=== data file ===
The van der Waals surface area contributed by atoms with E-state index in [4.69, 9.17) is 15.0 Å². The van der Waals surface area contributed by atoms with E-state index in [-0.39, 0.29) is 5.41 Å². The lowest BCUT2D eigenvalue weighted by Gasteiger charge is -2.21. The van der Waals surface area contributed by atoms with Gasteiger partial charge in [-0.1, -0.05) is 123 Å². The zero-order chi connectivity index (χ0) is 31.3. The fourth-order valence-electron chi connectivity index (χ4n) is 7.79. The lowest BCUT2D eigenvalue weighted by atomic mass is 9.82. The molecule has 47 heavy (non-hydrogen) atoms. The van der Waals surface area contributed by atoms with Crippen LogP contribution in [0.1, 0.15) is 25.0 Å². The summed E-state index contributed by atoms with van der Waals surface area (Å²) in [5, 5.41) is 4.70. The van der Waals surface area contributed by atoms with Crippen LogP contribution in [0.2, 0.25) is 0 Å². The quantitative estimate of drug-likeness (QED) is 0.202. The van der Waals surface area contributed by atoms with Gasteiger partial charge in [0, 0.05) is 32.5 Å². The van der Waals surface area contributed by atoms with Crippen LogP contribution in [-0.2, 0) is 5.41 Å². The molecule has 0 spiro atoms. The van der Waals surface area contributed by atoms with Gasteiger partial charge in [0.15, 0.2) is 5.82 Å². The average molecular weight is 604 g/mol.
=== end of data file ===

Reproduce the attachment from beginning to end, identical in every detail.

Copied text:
The van der Waals surface area contributed by atoms with E-state index in [4.69, 9.17) is 15.0 Å². The van der Waals surface area contributed by atoms with E-state index in [-0.39, 0.29) is 5.41 Å². The lowest BCUT2D eigenvalue weighted by Gasteiger charge is -2.21. The van der Waals surface area contributed by atoms with Gasteiger partial charge in [-0.1, -0.05) is 123 Å². The zero-order chi connectivity index (χ0) is 31.3. The fourth-order valence-electron chi connectivity index (χ4n) is 7.79. The lowest BCUT2D eigenvalue weighted by atomic mass is 9.82. The molecule has 47 heavy (non-hydrogen) atoms. The van der Waals surface area contributed by atoms with Crippen LogP contribution in [0.1, 0.15) is 25.0 Å². The summed E-state index contributed by atoms with van der Waals surface area (Å²) in [5, 5.41) is 4.70. The van der Waals surface area contributed by atoms with Crippen LogP contribution in [0.2, 0.25) is 0 Å². The quantitative estimate of drug-likeness (QED) is 0.202. The van der Waals surface area contributed by atoms with Gasteiger partial charge in [0, 0.05) is 32.5 Å². The van der Waals surface area contributed by atoms with Crippen LogP contribution in [-0.2, 0) is 5.41 Å². The molecule has 0 spiro atoms. The van der Waals surface area contributed by atoms with Gasteiger partial charge in [0.15, 0.2) is 5.82 Å². The average molecular weight is 604 g/mol.